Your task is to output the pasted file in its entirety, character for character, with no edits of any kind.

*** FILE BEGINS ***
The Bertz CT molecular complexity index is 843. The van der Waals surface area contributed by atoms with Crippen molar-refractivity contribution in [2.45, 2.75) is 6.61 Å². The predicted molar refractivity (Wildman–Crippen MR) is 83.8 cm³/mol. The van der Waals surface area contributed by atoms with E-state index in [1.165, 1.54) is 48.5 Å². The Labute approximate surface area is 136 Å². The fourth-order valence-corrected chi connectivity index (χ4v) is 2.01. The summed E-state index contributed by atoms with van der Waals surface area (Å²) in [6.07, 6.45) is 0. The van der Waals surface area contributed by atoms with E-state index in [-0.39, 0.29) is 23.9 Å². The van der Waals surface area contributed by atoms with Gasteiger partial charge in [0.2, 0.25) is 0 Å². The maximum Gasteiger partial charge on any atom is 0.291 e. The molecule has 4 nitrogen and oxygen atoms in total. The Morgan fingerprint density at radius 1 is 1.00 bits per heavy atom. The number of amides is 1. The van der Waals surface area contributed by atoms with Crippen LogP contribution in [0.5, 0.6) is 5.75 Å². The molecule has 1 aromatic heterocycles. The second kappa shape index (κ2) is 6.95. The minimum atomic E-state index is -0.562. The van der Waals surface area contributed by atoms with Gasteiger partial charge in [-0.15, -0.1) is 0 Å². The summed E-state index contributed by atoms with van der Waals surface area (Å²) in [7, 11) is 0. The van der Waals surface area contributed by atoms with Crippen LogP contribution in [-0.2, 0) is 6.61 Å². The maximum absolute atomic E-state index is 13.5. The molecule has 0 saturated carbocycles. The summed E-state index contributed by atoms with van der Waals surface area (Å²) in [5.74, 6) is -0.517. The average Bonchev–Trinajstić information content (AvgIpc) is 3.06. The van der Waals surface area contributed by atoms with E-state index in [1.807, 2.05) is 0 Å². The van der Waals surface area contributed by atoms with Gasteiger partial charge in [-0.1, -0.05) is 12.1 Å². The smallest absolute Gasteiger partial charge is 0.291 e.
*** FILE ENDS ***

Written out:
The Bertz CT molecular complexity index is 843. The van der Waals surface area contributed by atoms with Crippen molar-refractivity contribution in [2.45, 2.75) is 6.61 Å². The predicted molar refractivity (Wildman–Crippen MR) is 83.8 cm³/mol. The van der Waals surface area contributed by atoms with E-state index in [1.165, 1.54) is 48.5 Å². The Labute approximate surface area is 136 Å². The fourth-order valence-corrected chi connectivity index (χ4v) is 2.01. The summed E-state index contributed by atoms with van der Waals surface area (Å²) in [6.07, 6.45) is 0. The van der Waals surface area contributed by atoms with E-state index in [-0.39, 0.29) is 23.9 Å². The van der Waals surface area contributed by atoms with Gasteiger partial charge in [0.2, 0.25) is 0 Å². The maximum Gasteiger partial charge on any atom is 0.291 e. The molecule has 4 nitrogen and oxygen atoms in total. The Morgan fingerprint density at radius 1 is 1.00 bits per heavy atom. The number of amides is 1. The van der Waals surface area contributed by atoms with Crippen LogP contribution in [0.5, 0.6) is 5.75 Å². The molecule has 1 aromatic heterocycles. The second kappa shape index (κ2) is 6.95. The minimum atomic E-state index is -0.562. The van der Waals surface area contributed by atoms with Gasteiger partial charge in [-0.15, -0.1) is 0 Å². The summed E-state index contributed by atoms with van der Waals surface area (Å²) in [7, 11) is 0. The van der Waals surface area contributed by atoms with Crippen LogP contribution in [-0.2, 0) is 6.61 Å². The maximum absolute atomic E-state index is 13.5. The molecule has 0 saturated carbocycles. The summed E-state index contributed by atoms with van der Waals surface area (Å²) in [5.74, 6) is -0.517. The average Bonchev–Trinajstić information content (AvgIpc) is 3.06. The van der Waals surface area contributed by atoms with E-state index in [1.807, 2.05) is 0 Å². The van der Waals surface area contributed by atoms with Gasteiger partial charge in [-0.1, -0.05) is 12.1 Å². The smallest absolute Gasteiger partial charge is 0.291 e.